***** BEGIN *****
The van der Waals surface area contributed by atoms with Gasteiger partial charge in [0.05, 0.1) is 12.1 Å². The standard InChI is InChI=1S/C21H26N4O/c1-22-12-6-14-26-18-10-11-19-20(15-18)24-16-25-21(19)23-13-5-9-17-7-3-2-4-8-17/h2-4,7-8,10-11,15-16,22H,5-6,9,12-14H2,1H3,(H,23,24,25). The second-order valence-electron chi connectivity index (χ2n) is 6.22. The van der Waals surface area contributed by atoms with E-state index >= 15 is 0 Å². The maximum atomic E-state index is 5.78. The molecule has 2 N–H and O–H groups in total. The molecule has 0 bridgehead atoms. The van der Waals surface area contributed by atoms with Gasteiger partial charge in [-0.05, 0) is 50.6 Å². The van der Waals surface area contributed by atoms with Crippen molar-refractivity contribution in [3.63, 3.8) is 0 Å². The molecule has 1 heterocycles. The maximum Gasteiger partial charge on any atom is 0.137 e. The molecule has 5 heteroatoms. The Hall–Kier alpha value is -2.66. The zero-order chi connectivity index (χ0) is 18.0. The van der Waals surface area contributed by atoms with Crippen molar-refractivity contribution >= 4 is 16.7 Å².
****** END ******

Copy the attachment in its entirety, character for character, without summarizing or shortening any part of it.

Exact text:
The van der Waals surface area contributed by atoms with Gasteiger partial charge in [0.05, 0.1) is 12.1 Å². The standard InChI is InChI=1S/C21H26N4O/c1-22-12-6-14-26-18-10-11-19-20(15-18)24-16-25-21(19)23-13-5-9-17-7-3-2-4-8-17/h2-4,7-8,10-11,15-16,22H,5-6,9,12-14H2,1H3,(H,23,24,25). The second-order valence-electron chi connectivity index (χ2n) is 6.22. The van der Waals surface area contributed by atoms with E-state index >= 15 is 0 Å². The maximum atomic E-state index is 5.78. The molecule has 2 N–H and O–H groups in total. The molecule has 0 bridgehead atoms. The van der Waals surface area contributed by atoms with Gasteiger partial charge in [-0.05, 0) is 50.6 Å². The van der Waals surface area contributed by atoms with Crippen molar-refractivity contribution in [3.63, 3.8) is 0 Å². The molecule has 1 heterocycles. The maximum Gasteiger partial charge on any atom is 0.137 e. The molecule has 5 heteroatoms. The Hall–Kier alpha value is -2.66. The zero-order chi connectivity index (χ0) is 18.0. The van der Waals surface area contributed by atoms with Crippen molar-refractivity contribution >= 4 is 16.7 Å².